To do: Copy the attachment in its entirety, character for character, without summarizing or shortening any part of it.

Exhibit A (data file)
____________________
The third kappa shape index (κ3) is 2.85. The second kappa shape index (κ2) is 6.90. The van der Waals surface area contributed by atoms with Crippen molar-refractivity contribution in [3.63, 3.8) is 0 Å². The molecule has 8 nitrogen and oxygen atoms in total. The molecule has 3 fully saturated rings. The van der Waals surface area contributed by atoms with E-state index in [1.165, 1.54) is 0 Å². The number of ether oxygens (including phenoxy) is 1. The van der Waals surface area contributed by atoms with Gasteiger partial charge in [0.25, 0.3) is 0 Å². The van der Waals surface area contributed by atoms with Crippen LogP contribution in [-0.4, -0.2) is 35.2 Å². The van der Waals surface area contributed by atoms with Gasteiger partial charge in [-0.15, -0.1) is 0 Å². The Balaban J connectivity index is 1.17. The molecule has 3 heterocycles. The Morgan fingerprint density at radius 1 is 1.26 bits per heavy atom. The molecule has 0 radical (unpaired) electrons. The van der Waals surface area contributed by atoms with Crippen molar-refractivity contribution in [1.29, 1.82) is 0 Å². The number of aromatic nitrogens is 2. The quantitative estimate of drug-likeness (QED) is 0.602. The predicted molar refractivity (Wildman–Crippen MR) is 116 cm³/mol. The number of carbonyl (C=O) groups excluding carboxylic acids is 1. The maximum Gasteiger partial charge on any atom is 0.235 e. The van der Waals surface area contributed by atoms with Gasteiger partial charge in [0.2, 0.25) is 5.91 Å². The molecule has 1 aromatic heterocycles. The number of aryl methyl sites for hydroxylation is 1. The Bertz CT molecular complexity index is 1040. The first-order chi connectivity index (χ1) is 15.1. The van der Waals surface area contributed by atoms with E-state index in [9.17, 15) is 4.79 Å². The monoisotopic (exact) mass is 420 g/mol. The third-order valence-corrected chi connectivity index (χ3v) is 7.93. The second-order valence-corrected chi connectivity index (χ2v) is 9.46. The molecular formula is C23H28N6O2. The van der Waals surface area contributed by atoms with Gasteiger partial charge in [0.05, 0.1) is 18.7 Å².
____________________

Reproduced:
The third kappa shape index (κ3) is 2.85. The second kappa shape index (κ2) is 6.90. The van der Waals surface area contributed by atoms with Crippen molar-refractivity contribution in [3.63, 3.8) is 0 Å². The molecule has 8 nitrogen and oxygen atoms in total. The molecule has 3 fully saturated rings. The van der Waals surface area contributed by atoms with E-state index in [1.165, 1.54) is 0 Å². The number of ether oxygens (including phenoxy) is 1. The van der Waals surface area contributed by atoms with Gasteiger partial charge in [0.25, 0.3) is 0 Å². The van der Waals surface area contributed by atoms with Crippen LogP contribution in [-0.4, -0.2) is 35.2 Å². The van der Waals surface area contributed by atoms with Gasteiger partial charge in [-0.15, -0.1) is 0 Å². The Balaban J connectivity index is 1.17. The molecule has 3 heterocycles. The Morgan fingerprint density at radius 1 is 1.26 bits per heavy atom. The molecule has 0 radical (unpaired) electrons. The van der Waals surface area contributed by atoms with Crippen molar-refractivity contribution in [1.29, 1.82) is 0 Å². The number of aromatic nitrogens is 2. The quantitative estimate of drug-likeness (QED) is 0.602. The predicted molar refractivity (Wildman–Crippen MR) is 116 cm³/mol. The number of carbonyl (C=O) groups excluding carboxylic acids is 1. The maximum Gasteiger partial charge on any atom is 0.235 e. The van der Waals surface area contributed by atoms with Gasteiger partial charge in [0.2, 0.25) is 5.91 Å². The molecule has 1 aromatic heterocycles. The number of aryl methyl sites for hydroxylation is 1. The Bertz CT molecular complexity index is 1040. The first-order chi connectivity index (χ1) is 15.1. The van der Waals surface area contributed by atoms with E-state index in [9.17, 15) is 4.79 Å². The monoisotopic (exact) mass is 420 g/mol. The third-order valence-corrected chi connectivity index (χ3v) is 7.93. The second-order valence-corrected chi connectivity index (χ2v) is 9.46. The molecular formula is C23H28N6O2. The van der Waals surface area contributed by atoms with Gasteiger partial charge in [0.05, 0.1) is 18.7 Å².